Act 3 scene 1 is very effective because of where it is placed in the play. We have just ended on a happy note in Act 2. Friar Laurence wanted to unite the Montagues and the Capulets. So we have a scene full of love and joy, the wedding between Romeo and Juliet. This is a great contrast as what comes in the next scene is quite the opposite.
Everything that has been before this has been closer to one of Shakespeare’s comedies, rather than his tragedies. There are comic figures in the play such as Mercutio and even one of the main protagonists in the tragedy, Romeo. He fits the comic role because he falls in and out of love very quickly. We see this as when we first meet him at the beginning of the play he is in love with Rosaline, yet as soon as he meets Juliet he falls in love with her. To us this seems quite ridiculous and quite hilarious. In fact most of the events before Act 3 scene 1 have been largely positive, but it is at this point in the play where the happiness, from the previous scene, is shattered and the course of action of the play is now a relentless path to tragedy.Order now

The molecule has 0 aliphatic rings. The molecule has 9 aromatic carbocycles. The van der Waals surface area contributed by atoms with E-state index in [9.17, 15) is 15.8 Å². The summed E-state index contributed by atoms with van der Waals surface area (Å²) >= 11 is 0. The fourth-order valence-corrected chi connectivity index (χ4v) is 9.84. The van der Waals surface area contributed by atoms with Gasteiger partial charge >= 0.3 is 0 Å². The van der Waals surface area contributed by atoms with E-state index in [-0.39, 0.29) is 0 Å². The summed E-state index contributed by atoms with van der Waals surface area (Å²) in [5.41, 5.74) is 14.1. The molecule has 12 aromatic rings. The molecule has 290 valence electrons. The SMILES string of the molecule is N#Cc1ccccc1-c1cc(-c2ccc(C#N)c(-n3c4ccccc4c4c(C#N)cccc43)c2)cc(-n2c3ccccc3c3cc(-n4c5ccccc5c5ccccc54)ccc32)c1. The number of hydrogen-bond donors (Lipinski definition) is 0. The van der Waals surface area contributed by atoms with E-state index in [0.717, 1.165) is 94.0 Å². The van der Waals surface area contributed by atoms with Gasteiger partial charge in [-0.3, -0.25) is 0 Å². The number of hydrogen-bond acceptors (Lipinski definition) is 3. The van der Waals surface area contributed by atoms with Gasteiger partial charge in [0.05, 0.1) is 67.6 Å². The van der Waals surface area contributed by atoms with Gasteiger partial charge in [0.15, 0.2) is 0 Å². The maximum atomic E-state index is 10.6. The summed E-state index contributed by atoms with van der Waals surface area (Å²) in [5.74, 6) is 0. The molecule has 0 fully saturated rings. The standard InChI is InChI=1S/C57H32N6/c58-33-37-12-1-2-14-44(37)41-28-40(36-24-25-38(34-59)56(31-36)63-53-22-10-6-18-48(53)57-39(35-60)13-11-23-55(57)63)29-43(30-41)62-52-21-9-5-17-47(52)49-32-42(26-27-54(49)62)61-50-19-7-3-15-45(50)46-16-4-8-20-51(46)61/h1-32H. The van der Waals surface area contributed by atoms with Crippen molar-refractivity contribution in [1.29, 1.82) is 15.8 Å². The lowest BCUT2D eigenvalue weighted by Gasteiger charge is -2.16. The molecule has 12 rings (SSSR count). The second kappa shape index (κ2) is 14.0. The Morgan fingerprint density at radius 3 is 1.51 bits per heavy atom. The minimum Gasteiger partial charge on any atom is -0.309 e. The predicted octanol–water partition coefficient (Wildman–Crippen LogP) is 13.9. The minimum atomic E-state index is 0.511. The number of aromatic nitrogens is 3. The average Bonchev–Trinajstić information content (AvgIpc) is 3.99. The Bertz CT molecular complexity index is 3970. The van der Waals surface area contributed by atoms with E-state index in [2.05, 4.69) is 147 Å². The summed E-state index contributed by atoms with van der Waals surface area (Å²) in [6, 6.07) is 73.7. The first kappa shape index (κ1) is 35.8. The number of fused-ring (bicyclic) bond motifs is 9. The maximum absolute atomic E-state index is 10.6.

We can tell that this was going to be a tragedy because even though the events before this have been positive, the language that is used reflects the fact that this play is a tragedy. It refers to fate and stars many times throughout the play. They play opens with the chorus describing Romeo and Juliet as
Meaning that they are ill fated from the moment the meet. Again, before Romeos and his friends reach the party he dreams that,
“Some consequences yet hanging in the stars
Shall bitterly begin this fearful date
With this nights revel”
Romeo here is using the same language before “yet hanging in the stars” is showing that this night is going to change his life for the worse. We, as the audience, don’t realise why at the time but it is setting up the path for tragedy. But it is not until Act 3 scene 1 that we see the tragic actions come in to the play.